Review: Kokomo by Victoria Hannan

Kokomo opens with a scorching hot sex scene and the main character convinced that what she is experiencing is love. Of course, it isn't, and after her hot date is interrupted by a phone call informing her that her mother has left the house for the first time in twelve years, Mina finds herself returning to Australia and to the mother and the life that she left behind to take up a career in advertising in London. What happens over the next few days challenges all of her ideas of what love is, and the many different forms it can take.

There has certainly been a lot of talk about this book for well, a little while now. A winner of the Victorian Premier's Literary Award for an Unpublished Manuscript, the novel was soon picked up by Hachette (one of the biggest publishers in Australia,) and it is being touted as an exceptional debut. The difficulty with such publicity is that it can raise reader expectations to the point where it becomes counter-productive when they actually sit down with a copy of the novel. Fortunately, Kokomo tells the story that it promises on the back cover and does so in a way that is readable, often relatable and with a surprising lack of pretension. It is easy to feel sympathy for Mina, after all, she hasn't been treated well by her employers, past and present, she lost her dad when she was only young and her relationship with her mother is suffering due to a complete lack of communication, which is mistaken for a lack of caring. But when Elaine's story--and the source of her misery--is revealed, the story takes an unexpected turn, for the better. Even if the situation is well, messy. Side characters like Mina's friend Kira (a star on Instagram,) and Shelley (a mother and wife to a man who is climbing the corporate ladder,) help to show the many different roads that many women can take, though they often end up secondary to the men in their lives.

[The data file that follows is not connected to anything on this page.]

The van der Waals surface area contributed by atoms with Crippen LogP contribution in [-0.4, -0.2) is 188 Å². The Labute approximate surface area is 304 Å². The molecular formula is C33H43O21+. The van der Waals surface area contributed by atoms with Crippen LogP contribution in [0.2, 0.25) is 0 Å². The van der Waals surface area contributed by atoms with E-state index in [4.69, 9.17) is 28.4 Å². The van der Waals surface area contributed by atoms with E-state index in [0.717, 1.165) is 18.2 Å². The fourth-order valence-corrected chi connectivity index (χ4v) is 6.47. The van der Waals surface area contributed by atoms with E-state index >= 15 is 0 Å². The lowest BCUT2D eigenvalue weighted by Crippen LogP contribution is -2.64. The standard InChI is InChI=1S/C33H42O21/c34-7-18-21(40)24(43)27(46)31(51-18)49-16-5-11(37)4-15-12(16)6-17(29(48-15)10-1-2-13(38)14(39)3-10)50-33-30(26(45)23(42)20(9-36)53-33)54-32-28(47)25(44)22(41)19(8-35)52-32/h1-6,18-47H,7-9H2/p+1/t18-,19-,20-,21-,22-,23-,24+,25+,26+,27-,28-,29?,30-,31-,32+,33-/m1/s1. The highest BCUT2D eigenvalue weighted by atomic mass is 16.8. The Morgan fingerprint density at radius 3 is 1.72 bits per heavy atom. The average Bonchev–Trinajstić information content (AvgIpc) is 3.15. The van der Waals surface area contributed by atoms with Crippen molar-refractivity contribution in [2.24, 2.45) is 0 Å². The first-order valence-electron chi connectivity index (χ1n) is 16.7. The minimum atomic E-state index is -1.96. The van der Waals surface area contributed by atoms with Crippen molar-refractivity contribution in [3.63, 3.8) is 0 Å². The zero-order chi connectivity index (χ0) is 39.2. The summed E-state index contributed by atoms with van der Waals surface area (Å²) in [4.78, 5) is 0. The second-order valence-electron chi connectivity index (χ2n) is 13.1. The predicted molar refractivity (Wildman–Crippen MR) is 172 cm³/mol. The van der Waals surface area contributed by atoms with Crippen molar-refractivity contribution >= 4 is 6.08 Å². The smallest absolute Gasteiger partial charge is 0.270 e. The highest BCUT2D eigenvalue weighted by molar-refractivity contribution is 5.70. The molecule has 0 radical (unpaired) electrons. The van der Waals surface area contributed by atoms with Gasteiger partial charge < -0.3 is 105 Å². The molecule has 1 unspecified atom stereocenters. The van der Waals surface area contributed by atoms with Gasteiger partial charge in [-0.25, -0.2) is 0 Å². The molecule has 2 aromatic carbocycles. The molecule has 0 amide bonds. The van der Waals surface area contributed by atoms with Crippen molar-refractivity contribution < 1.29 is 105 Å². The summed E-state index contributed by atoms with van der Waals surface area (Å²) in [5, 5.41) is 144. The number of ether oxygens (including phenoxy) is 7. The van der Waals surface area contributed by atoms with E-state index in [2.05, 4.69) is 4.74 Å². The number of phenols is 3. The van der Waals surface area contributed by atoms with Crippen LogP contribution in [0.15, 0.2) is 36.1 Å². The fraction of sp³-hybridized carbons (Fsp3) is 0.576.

Overall, this is an enjoyable read, with a good old dash of Australian life, and an honest look at the complexities of what life is like for contemporary women. 

This book was read as part of the Aussie Author Reading Challenge 2020

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